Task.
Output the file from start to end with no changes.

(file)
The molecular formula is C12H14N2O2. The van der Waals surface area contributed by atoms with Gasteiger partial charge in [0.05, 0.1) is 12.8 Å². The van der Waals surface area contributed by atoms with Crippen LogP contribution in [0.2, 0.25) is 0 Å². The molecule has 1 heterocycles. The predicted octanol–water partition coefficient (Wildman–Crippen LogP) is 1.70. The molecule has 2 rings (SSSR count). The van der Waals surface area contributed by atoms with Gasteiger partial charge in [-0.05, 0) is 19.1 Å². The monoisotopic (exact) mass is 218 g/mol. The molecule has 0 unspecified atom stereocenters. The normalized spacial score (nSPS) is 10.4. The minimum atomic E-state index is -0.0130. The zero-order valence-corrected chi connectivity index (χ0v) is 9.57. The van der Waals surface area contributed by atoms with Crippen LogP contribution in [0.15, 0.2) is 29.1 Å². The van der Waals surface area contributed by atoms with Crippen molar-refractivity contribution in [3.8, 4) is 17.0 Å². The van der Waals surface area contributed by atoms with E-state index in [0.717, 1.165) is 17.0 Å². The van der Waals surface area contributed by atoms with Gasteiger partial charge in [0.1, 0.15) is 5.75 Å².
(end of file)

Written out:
The molecular formula is C12H14N2O2. The van der Waals surface area contributed by atoms with Gasteiger partial charge in [0.05, 0.1) is 12.8 Å². The van der Waals surface area contributed by atoms with Crippen LogP contribution in [0.2, 0.25) is 0 Å². The molecule has 1 heterocycles. The predicted octanol–water partition coefficient (Wildman–Crippen LogP) is 1.70. The molecule has 2 rings (SSSR count). The van der Waals surface area contributed by atoms with Gasteiger partial charge in [-0.05, 0) is 19.1 Å². The monoisotopic (exact) mass is 218 g/mol. The molecule has 0 unspecified atom stereocenters. The normalized spacial score (nSPS) is 10.4. The minimum atomic E-state index is -0.0130. The zero-order valence-corrected chi connectivity index (χ0v) is 9.57. The van der Waals surface area contributed by atoms with Crippen LogP contribution in [0.15, 0.2) is 29.1 Å². The van der Waals surface area contributed by atoms with Crippen molar-refractivity contribution in [3.8, 4) is 17.0 Å². The van der Waals surface area contributed by atoms with E-state index in [0.717, 1.165) is 17.0 Å². The van der Waals surface area contributed by atoms with Gasteiger partial charge in [0.1, 0.15) is 5.75 Å².